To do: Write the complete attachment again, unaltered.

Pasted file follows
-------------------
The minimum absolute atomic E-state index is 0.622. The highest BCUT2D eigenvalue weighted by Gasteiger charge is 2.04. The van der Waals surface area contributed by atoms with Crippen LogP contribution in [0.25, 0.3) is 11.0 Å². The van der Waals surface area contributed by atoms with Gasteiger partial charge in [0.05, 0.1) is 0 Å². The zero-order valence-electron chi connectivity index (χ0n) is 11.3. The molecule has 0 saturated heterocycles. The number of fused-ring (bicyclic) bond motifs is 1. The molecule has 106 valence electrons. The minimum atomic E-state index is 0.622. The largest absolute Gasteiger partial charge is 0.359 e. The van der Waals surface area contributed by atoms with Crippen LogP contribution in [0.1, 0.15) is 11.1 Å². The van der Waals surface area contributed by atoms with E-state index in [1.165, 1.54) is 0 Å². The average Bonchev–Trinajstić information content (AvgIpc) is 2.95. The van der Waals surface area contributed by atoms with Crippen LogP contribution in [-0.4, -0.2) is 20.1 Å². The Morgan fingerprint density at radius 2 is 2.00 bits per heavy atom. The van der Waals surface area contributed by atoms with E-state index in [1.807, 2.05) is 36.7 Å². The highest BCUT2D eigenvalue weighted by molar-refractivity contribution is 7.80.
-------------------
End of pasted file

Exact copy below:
The minimum absolute atomic E-state index is 0.622. The highest BCUT2D eigenvalue weighted by Gasteiger charge is 2.04. The van der Waals surface area contributed by atoms with Crippen LogP contribution in [0.25, 0.3) is 11.0 Å². The van der Waals surface area contributed by atoms with Gasteiger partial charge in [0.05, 0.1) is 0 Å². The zero-order valence-electron chi connectivity index (χ0n) is 11.3. The molecule has 0 saturated heterocycles. The number of fused-ring (bicyclic) bond motifs is 1. The molecule has 106 valence electrons. The minimum atomic E-state index is 0.622. The largest absolute Gasteiger partial charge is 0.359 e. The van der Waals surface area contributed by atoms with Crippen LogP contribution in [0.1, 0.15) is 11.1 Å². The van der Waals surface area contributed by atoms with E-state index in [1.165, 1.54) is 0 Å². The average Bonchev–Trinajstić information content (AvgIpc) is 2.95. The van der Waals surface area contributed by atoms with Crippen LogP contribution in [-0.4, -0.2) is 20.1 Å². The Morgan fingerprint density at radius 2 is 2.00 bits per heavy atom. The van der Waals surface area contributed by atoms with E-state index in [1.807, 2.05) is 36.7 Å². The highest BCUT2D eigenvalue weighted by molar-refractivity contribution is 7.80.